Honorary Fanbro: Jackie Ormes
Before Storm, Huey and Riley, Miles Morales, and Misty Knight, who were our African American comic stars? If you read comics in the early 20th century, you probably couldn’t find any.
African American comic characters were presented just like people in the black community, either as a sambo, mammy, Uncle Tom or a bone-in-the-nose bushman. In mainstream comics like The Adventures of Tintin, the prejudices of the author are clear.
Jackie Ormes (1911-1985) became the first African American woman to have a career as a cartoonist. She challenged stereotypes in her characters Torchy Brown, Patty Jo and Ginger. Her cartoons were topical and politically progressive for the time. She wrote for various African American newspapers from 1937 to 1956. The single-panel cartoon Patty-Jo ’n’ Ginger ran in the Pittsburgh Courier from September 1, 1945, until September 22, 1956. Patty-Jo was an outspoken and smart child and her older sister Ginger was a fashionable, pin-up style, college graduate.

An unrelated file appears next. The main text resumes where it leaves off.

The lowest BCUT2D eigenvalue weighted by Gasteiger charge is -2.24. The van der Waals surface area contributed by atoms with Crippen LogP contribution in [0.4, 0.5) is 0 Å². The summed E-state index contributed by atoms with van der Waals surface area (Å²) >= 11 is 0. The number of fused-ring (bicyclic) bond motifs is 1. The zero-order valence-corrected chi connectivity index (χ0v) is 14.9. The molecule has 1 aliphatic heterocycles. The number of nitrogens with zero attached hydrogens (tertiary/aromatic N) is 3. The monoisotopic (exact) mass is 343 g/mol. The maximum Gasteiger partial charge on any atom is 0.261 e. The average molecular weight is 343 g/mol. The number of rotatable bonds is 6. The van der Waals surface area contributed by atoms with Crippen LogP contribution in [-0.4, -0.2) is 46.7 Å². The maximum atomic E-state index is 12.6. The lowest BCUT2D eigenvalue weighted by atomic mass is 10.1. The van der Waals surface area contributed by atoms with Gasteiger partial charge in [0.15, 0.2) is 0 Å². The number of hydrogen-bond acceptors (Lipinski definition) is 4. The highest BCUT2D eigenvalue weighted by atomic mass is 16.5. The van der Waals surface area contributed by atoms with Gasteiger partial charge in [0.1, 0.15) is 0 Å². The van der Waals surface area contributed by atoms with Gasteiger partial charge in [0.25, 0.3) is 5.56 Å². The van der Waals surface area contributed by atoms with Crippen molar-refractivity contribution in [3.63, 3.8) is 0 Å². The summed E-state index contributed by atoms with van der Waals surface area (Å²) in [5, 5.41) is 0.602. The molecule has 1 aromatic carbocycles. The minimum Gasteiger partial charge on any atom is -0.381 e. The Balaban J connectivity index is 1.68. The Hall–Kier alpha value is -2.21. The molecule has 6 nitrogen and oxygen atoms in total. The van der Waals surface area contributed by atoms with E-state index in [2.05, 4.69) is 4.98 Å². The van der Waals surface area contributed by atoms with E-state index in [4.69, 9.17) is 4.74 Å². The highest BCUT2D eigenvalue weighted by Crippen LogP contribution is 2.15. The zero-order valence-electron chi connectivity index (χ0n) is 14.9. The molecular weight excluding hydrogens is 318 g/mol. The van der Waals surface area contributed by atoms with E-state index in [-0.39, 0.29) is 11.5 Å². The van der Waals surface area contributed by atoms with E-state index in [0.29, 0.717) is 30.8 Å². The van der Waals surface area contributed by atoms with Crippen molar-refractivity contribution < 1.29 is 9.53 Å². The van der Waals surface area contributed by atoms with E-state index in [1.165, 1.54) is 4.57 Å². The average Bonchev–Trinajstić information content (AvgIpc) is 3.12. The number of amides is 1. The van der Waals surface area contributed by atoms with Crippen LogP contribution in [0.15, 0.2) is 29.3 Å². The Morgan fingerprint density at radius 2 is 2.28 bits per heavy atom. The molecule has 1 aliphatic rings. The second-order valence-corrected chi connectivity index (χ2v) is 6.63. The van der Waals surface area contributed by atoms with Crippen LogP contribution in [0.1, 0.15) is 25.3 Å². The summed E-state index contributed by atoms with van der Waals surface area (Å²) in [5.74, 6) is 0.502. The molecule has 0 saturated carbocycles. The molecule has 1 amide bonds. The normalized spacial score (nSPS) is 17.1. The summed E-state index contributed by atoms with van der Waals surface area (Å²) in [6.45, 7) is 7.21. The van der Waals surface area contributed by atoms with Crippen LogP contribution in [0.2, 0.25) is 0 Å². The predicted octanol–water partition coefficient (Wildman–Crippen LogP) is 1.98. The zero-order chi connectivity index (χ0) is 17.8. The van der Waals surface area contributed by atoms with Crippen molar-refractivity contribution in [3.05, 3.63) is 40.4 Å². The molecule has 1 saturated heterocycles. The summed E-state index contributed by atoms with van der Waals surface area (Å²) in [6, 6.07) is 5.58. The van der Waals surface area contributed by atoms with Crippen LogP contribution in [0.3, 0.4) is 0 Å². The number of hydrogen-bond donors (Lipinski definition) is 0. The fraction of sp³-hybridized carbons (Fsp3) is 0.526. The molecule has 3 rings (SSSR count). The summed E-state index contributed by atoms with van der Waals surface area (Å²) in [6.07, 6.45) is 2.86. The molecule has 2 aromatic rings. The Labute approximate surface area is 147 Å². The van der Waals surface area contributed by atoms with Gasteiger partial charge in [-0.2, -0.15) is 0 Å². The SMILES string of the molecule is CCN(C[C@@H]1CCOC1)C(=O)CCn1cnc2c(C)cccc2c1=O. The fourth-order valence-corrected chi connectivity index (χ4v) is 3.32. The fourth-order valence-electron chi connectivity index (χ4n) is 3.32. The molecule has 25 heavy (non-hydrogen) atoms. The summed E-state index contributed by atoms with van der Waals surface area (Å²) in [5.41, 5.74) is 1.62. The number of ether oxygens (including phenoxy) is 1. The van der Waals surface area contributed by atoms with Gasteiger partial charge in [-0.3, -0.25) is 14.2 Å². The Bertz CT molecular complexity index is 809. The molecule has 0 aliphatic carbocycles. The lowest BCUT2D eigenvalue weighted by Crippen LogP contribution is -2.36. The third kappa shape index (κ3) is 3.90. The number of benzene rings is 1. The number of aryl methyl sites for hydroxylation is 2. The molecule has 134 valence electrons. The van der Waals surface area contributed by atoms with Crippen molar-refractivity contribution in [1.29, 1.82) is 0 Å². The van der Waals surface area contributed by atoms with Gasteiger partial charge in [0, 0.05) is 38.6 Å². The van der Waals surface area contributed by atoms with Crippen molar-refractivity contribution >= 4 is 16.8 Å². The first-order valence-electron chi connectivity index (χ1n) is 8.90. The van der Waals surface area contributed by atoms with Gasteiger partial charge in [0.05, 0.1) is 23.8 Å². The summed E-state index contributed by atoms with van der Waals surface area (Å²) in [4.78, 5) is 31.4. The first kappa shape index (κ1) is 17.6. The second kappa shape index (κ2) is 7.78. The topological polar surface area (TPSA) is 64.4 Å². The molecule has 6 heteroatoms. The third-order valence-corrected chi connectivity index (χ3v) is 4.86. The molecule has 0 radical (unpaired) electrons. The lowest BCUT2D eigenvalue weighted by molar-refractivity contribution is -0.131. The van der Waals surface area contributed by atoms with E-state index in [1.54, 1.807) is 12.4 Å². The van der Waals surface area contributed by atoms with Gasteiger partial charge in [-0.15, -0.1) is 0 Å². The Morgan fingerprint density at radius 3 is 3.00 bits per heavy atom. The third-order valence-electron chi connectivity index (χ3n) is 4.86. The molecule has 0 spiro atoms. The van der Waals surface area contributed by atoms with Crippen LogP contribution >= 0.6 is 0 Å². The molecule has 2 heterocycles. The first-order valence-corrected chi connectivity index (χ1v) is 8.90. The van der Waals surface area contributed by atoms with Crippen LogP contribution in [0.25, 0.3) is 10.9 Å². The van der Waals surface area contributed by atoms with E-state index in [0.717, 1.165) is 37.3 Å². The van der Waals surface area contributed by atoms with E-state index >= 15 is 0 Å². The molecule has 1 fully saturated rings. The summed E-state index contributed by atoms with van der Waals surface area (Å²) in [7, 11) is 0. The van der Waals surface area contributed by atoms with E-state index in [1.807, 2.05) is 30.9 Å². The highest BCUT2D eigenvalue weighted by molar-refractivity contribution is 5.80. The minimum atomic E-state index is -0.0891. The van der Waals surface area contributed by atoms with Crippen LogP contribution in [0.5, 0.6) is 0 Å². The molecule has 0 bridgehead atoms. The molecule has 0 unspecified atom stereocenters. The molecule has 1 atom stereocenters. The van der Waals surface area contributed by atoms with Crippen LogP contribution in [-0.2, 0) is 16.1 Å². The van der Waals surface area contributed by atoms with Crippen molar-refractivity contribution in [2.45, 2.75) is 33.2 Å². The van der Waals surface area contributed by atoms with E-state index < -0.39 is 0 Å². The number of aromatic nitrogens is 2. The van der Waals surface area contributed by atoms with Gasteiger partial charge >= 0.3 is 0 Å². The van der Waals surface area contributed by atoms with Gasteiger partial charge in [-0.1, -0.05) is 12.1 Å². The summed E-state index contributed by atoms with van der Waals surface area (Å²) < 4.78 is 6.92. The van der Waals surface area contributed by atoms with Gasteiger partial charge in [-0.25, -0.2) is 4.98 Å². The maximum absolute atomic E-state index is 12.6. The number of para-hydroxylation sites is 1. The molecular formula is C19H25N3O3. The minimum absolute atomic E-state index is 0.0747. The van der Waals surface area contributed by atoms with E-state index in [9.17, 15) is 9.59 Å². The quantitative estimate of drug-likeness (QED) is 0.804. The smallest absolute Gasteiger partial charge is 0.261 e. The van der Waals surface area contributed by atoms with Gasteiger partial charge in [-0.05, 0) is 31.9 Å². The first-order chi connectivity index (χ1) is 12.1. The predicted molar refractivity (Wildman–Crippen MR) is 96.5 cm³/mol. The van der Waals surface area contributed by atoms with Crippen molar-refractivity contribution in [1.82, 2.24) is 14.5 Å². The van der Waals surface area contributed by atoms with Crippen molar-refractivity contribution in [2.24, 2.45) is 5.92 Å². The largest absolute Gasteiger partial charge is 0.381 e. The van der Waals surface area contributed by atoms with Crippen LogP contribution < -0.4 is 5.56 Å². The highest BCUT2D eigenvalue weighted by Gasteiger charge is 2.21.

This led to the creation of the Patty-Jo doll, produced from 1947 and 1949, the first upscale America black doll. Her final comic Torchy Brown in Heartbeats ran in the Courier from August 19, 1950, until September 18, 1954. Torchy was an independent woman who took on racial and environmental issues while searching for love. Here you can see a short film of Ormes in her studio and with her Patty-Jo dolls.
Although much of her personal life remains a mystery, Jackie Ormes’s works speak to her witty and defiant creativity. Artists still struggle with diverse, realistic representation in all media, but the early work of Ormes cleared the path that we can walk on today.